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State Legislature forced into second special session over budget
The Washington State Legislature was forced to its second special session of the year after lawmakers in Olympia were unable to reach a deal on a state budget.
Acrimony is high on all sides, although the passage of a piece of legislation that blocked the repayment of $160 million in the "estate" or "death" tax to families is seen as a sign that compromise may be coming to Olympia.
Regardless, Gov. Jay Inslee scolded the Legislature when he made his announcement for the second session on June 11.
"Since January, we have been focused on the twin task of creating jobs and funding quality education for the children of Washington. There's been an emphasis on education in part because the Supreme Court has said the state has failed to meet its obligation to fund basic education. We came here knowing that we need to do more for education," Inslee said.
"I had fervently hoped that by today we would have a budget that would do that and that we would have a transportation plan that would put thousands of Washingtonians to work and help our economy grow. (Neither) of those two things has happened."
Inslee said that he would convene a cabinet-level meeting on what to do if the Legislature is unable to come to an agreement on a budget by July 1.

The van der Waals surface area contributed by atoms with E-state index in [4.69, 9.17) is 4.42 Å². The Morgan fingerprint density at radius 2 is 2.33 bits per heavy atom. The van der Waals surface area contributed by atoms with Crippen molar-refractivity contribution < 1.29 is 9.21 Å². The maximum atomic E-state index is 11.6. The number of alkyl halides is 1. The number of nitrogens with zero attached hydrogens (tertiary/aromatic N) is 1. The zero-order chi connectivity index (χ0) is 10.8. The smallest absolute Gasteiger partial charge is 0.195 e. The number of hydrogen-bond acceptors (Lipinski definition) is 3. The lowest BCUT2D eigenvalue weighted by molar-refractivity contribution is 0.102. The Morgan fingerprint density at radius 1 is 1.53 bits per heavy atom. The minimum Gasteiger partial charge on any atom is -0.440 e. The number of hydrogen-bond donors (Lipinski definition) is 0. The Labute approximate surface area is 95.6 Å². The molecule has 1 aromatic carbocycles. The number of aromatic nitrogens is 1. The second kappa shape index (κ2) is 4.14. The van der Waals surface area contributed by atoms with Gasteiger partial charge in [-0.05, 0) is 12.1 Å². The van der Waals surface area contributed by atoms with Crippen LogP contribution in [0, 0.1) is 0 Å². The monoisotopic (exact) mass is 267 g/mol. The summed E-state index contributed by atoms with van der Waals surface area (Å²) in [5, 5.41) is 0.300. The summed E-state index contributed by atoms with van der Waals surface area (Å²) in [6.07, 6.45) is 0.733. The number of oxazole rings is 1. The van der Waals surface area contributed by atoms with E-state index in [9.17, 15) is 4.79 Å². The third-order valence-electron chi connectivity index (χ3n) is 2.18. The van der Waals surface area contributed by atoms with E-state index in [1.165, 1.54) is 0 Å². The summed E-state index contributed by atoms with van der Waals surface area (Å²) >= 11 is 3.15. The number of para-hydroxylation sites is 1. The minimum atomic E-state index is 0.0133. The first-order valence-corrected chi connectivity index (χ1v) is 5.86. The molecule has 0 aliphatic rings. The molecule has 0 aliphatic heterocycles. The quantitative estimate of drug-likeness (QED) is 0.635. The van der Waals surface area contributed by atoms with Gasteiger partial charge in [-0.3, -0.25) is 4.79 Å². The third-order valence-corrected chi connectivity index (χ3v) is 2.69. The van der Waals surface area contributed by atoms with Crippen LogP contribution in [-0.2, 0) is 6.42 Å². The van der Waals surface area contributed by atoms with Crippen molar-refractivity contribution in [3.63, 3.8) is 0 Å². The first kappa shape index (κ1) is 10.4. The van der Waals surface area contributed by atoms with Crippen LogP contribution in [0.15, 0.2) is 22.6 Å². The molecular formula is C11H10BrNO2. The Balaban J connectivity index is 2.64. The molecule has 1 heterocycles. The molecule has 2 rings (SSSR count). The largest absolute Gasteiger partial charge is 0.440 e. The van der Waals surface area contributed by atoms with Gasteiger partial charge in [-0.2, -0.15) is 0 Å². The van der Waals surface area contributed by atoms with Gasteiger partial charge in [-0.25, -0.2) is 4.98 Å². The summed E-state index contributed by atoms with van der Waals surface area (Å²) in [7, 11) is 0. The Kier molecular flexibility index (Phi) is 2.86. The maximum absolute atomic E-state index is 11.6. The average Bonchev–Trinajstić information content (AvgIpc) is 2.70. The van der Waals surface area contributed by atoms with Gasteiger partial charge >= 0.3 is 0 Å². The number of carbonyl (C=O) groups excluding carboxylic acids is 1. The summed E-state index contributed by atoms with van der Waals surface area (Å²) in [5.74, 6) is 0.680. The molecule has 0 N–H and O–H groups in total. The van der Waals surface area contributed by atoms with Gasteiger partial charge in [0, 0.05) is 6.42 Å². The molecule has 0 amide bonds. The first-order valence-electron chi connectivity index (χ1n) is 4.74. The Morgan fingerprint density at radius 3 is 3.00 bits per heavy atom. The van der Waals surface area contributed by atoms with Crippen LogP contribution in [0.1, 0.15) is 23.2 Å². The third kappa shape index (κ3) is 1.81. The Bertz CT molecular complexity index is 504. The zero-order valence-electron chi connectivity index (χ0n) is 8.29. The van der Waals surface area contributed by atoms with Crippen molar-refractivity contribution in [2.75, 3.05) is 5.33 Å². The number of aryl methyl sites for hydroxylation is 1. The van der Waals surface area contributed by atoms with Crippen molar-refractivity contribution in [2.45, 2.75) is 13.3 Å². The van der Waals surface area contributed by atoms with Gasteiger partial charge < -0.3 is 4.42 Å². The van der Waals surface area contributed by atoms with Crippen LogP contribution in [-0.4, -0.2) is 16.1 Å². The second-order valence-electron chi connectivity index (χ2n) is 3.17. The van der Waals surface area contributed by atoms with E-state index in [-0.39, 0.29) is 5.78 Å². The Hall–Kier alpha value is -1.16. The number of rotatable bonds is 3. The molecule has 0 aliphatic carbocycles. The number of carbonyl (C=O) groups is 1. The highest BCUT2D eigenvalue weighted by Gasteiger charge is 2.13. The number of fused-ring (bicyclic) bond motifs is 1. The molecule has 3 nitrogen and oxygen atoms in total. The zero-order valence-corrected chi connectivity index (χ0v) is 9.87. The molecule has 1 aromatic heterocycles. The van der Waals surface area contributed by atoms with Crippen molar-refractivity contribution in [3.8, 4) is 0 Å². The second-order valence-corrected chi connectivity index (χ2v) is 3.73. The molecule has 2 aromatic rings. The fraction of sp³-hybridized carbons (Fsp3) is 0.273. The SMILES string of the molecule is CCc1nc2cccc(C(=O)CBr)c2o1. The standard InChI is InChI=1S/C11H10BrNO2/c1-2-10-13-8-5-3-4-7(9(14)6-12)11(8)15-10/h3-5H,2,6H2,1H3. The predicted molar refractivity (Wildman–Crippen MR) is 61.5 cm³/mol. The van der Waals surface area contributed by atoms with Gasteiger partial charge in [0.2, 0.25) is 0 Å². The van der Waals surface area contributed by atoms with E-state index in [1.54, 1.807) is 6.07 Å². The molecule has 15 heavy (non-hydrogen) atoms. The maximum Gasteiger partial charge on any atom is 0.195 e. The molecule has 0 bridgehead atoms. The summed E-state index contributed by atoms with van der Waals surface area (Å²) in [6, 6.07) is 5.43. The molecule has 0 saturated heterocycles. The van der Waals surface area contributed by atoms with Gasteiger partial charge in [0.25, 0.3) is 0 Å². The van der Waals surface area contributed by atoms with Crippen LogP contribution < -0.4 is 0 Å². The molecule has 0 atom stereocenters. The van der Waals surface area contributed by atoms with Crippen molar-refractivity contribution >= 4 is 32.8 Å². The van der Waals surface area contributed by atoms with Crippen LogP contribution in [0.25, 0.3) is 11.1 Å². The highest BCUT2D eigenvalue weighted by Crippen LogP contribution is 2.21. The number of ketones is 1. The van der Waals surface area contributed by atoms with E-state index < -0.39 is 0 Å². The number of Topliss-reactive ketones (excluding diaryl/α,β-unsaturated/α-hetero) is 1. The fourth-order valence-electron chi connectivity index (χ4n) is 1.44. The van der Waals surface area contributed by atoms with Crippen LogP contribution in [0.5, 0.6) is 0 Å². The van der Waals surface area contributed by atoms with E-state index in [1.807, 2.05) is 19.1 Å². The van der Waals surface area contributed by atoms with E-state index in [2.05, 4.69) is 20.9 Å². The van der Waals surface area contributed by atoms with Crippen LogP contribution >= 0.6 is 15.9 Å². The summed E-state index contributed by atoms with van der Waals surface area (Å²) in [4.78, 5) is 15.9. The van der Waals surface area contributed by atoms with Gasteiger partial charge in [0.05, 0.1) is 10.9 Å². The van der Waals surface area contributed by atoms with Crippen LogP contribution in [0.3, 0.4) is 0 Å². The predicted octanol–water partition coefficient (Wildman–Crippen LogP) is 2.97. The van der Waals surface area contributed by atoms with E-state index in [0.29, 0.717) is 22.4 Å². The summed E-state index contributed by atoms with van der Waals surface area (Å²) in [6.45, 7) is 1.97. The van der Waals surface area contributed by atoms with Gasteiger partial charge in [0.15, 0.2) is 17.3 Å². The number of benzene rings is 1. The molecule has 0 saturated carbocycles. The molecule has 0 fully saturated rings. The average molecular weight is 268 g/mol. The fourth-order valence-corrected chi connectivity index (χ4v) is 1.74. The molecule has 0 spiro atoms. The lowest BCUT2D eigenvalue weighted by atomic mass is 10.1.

In that event, the state would essentially face a government shutdown. The unusual alignment of the Senate, where two prominent Democrats flipped sides to join Republicans for control and is known as the Majority Coalition Caucus, drew Inslee's ire the most.
"The position we're in today is sadly the inevitable result of a lack of substantive compromise from the Senate majority. By continuing to refuse to compromise, the Republican majority in the Senate can stall until government can't operate," the governor said. "It's unfortunate that the necessary compromise has not been shared on a balanced basis. The facts tell us that the two houses have behaved in two fundamentally different ways in the last month."
"On policy, the Senate went to the edges, not to the middle," the governor added.
Tim Sheldon, one of the "rogue" Democrats in the Senate, shared his thoughts on the second session, in an interview posted on his office's website.
"I expect we can complete the business here in a very short time," he said. "I think we have people who are willing to talk to each other, to work with each other. We've continued to pass a budget here in the Senate that does not raise taxes. The big difference in our negotiations here is that the House would like to have hundreds of millions in new taxes on businesses and individuals. And it's just not going to happen."
Sheldon also said that one of the major disagreements between the two houses of the Legislature comes with non-education spending and the growth of state government in general.
"The non-education spending has grown at a tremendous rate over the years. We'd like to see that reversed, so that education is guaranteed to grow faster than general government," he said. "We need to put schools, books and buses before bureaucrats."
Sheldon and the Senate passed a budget on June 13 with a 25-23 vote. In many respects, it's the same budget they've proposed since the spring, with approximately $1 billion set aside as a "down payment" on the state's Supreme Court McCleary decision, which decided that the Legislature had not been meeting its state constitutional duty of "fully funding education." A revised version of the House budget had lowered that down payment figure down from approximately $1 billion to about $750 million to $800 million.